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N2 - This study evaluated in vitro the effectiveness of resistance/retention grooves in box-only (approximal slot) class 2 preparations. Forty-eight sound, caries-free maxillary premolars were distributed equally into four groups of 12 teeth based on faciolingual dimensions. Teeth were mounted vertically, and class 2 mesio-occlusal slot preparations were cut in each tooth. Resistance/retention grooves were placed in three of the four groups with a #1/4 round bur to a depth of 0.3-0.5 mm. Teeth were restored with amalgam and positioned 13.5 degrees from vertical; an area was flattened on each amalgam marginal ridge, and the flattened areas were loaded to failure using an Instron with a rectangular flat-ended rod at a cross-head speed of 1 mm/min. Mean load (SD) to failure of the group using "conventional" grooves extending in dentin from the gingival floor occlusally to near the occlusal DEJ was 196N (46N). For long grooves extending from the gingival floor to the occlusal surface, the mean failure load was 169N (58N). Slot restorations with short resistance/retention grooves or points (0.5-1.0 mm) just gingival to the occlusal DEJ had a mean failure load of 132N (44N). Slot restorations with no grooves had a mean failure load of 69N (46N). ANOVA and Student-Newman-Keuls tests were used for analysis. The no-groove group provided significantly less (P < 0.01) resistance than any group with grooves. Approximal slot restorations with "conventional" grooves were significantly more resistant (P < 0.01) than those with short grooves but were not significantly more resistant than those with long grooves.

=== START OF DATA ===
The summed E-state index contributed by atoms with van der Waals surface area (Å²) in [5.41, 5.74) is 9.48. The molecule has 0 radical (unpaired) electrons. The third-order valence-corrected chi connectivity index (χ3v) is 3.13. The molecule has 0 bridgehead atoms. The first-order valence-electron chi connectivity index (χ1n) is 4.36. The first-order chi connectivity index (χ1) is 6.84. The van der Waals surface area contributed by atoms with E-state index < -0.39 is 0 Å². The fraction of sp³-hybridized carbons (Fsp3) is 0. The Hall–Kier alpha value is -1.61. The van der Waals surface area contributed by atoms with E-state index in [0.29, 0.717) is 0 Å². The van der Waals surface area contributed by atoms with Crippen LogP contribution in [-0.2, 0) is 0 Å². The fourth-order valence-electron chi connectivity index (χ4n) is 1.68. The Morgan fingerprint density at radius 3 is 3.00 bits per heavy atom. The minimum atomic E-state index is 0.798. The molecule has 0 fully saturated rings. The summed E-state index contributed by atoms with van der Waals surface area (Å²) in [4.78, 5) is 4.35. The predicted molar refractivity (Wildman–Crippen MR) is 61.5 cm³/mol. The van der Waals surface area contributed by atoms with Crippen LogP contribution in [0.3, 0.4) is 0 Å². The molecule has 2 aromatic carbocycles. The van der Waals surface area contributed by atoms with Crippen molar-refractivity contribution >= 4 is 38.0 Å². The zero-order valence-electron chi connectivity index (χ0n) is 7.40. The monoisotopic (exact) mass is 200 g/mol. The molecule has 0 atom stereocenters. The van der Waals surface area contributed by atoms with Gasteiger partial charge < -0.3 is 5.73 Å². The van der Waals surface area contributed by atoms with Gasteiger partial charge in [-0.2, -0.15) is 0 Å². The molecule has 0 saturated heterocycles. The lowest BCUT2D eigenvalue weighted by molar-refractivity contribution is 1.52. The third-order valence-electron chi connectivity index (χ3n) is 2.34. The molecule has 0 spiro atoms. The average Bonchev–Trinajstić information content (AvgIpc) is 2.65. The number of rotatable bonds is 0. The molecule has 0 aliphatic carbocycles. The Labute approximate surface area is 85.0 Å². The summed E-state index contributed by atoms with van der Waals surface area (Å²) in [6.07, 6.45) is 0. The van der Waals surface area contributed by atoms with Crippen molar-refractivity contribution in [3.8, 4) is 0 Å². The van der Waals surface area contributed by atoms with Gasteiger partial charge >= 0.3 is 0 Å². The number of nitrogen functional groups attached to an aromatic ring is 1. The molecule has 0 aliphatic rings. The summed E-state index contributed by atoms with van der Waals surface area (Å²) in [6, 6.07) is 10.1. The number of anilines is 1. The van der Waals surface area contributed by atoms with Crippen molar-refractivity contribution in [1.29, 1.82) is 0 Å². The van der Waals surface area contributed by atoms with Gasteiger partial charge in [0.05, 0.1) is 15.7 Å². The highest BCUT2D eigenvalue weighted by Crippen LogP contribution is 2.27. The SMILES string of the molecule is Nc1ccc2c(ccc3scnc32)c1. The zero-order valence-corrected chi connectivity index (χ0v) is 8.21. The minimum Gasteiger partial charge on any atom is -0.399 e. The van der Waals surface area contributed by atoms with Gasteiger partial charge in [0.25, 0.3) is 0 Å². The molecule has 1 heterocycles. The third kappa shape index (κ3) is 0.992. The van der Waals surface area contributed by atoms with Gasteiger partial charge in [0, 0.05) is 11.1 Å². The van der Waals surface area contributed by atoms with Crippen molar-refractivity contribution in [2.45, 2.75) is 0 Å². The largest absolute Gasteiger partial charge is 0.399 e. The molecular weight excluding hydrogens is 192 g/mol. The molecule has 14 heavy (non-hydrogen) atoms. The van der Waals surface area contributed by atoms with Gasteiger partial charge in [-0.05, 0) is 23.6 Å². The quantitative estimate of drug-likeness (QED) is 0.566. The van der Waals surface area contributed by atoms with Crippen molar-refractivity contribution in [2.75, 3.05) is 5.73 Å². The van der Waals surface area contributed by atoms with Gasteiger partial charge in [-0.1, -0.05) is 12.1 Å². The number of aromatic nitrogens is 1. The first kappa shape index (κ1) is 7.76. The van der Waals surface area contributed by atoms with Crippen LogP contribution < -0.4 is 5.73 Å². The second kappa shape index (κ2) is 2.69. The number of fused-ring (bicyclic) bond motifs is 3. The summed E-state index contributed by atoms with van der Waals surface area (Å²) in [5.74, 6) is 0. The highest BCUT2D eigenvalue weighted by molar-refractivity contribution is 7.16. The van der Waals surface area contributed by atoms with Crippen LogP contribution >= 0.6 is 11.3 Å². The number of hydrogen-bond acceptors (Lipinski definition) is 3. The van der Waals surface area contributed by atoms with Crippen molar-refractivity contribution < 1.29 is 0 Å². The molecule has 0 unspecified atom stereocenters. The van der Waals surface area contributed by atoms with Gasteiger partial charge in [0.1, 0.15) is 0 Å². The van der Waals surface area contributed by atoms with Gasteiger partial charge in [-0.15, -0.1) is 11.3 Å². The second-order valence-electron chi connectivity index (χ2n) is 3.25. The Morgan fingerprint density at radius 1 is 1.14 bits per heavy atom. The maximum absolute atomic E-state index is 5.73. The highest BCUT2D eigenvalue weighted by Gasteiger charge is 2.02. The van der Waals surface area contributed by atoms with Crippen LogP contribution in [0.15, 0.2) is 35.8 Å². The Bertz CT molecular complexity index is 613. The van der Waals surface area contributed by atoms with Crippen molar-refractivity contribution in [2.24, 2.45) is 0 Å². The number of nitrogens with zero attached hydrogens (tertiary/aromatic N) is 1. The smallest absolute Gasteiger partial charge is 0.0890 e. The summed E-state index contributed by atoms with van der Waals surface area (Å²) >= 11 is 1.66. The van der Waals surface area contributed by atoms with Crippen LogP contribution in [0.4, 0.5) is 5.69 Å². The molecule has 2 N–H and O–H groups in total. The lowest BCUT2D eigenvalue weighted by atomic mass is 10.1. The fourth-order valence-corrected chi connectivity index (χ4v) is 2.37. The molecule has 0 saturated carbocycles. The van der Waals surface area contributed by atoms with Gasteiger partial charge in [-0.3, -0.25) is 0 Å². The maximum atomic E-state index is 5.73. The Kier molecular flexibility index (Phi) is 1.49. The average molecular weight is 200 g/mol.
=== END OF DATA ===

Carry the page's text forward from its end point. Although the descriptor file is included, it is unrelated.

AB - This study evaluated in vitro the effectiveness of resistance/retention grooves in box-only (approximal slot) class 2 preparations. Forty-eight sound, caries-free maxillary premolars were distributed equally into four groups of 12 teeth based on faciolingual dimensions. Teeth were mounted vertically, and class 2 mesio-occlusal slot preparations were cut in each tooth. Resistance/retention grooves were placed in three of the four groups with a #1/4 round bur to a depth of 0.3-0.5 mm. Teeth were restored with amalgam and positioned 13.5 degrees from vertical; an area was flattened on each amalgam marginal ridge, and the flattened areas were loaded to failure using an Instron with a rectangular flat-ended rod at a cross-head speed of 1 mm/min. Mean load (SD) to failure of the group using "conventional" grooves extending in dentin from the gingival floor occlusally to near the occlusal DEJ was 196N (46N). For long grooves extending from the gingival floor to the occlusal surface, the mean failure load was 169N (58N). Slot restorations with short resistance/retention grooves or points (0.5-1.0 mm) just gingival to the occlusal DEJ had a mean failure load of 132N (44N). Slot restorations with no grooves had a mean failure load of 69N (46N). ANOVA and Student-Newman-Keuls tests were used for analysis. The no-groove group provided significantly less (P < 0.01) resistance than any group with grooves. Approximal slot restorations with "conventional" grooves were significantly more resistant (P < 0.01) than those with short grooves but were not significantly more resistant than those with long grooves.